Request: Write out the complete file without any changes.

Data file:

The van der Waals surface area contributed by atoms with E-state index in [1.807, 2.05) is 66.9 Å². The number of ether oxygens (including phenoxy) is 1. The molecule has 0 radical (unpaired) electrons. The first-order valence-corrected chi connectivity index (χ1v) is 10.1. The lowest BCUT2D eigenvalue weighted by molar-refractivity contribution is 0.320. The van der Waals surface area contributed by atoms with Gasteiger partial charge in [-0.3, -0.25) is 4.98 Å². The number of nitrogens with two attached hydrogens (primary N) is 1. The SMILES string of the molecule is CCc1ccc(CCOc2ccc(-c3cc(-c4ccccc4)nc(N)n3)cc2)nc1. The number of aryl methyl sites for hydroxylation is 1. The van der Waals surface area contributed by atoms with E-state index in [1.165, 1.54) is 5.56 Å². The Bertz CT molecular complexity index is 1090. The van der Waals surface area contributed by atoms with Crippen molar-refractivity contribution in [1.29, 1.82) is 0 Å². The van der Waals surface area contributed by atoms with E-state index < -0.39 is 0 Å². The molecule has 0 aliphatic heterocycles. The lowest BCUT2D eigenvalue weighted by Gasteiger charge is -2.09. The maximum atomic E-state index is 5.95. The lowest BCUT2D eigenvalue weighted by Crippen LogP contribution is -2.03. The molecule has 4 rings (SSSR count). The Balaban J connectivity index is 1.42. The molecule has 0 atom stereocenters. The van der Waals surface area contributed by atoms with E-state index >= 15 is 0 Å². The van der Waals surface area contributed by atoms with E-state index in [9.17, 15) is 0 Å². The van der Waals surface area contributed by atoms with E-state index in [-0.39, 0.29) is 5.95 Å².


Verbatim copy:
The van der Waals surface area contributed by atoms with E-state index in [1.807, 2.05) is 66.9 Å². The number of ether oxygens (including phenoxy) is 1. The molecule has 0 radical (unpaired) electrons. The first-order valence-corrected chi connectivity index (χ1v) is 10.1. The lowest BCUT2D eigenvalue weighted by molar-refractivity contribution is 0.320. The van der Waals surface area contributed by atoms with Gasteiger partial charge in [-0.3, -0.25) is 4.98 Å². The number of nitrogens with two attached hydrogens (primary N) is 1. The SMILES string of the molecule is CCc1ccc(CCOc2ccc(-c3cc(-c4ccccc4)nc(N)n3)cc2)nc1. The number of aryl methyl sites for hydroxylation is 1. The van der Waals surface area contributed by atoms with E-state index in [1.165, 1.54) is 5.56 Å². The Bertz CT molecular complexity index is 1090. The van der Waals surface area contributed by atoms with Crippen molar-refractivity contribution in [1.29, 1.82) is 0 Å². The van der Waals surface area contributed by atoms with E-state index < -0.39 is 0 Å². The molecule has 0 aliphatic heterocycles. The lowest BCUT2D eigenvalue weighted by Gasteiger charge is -2.09. The maximum atomic E-state index is 5.95. The lowest BCUT2D eigenvalue weighted by Crippen LogP contribution is -2.03. The molecule has 4 rings (SSSR count). The Balaban J connectivity index is 1.42. The molecule has 0 atom stereocenters. The van der Waals surface area contributed by atoms with E-state index >= 15 is 0 Å². The van der Waals surface area contributed by atoms with E-state index in [9.17, 15) is 0 Å². The van der Waals surface area contributed by atoms with E-state index in [-0.39, 0.29) is 5.95 Å².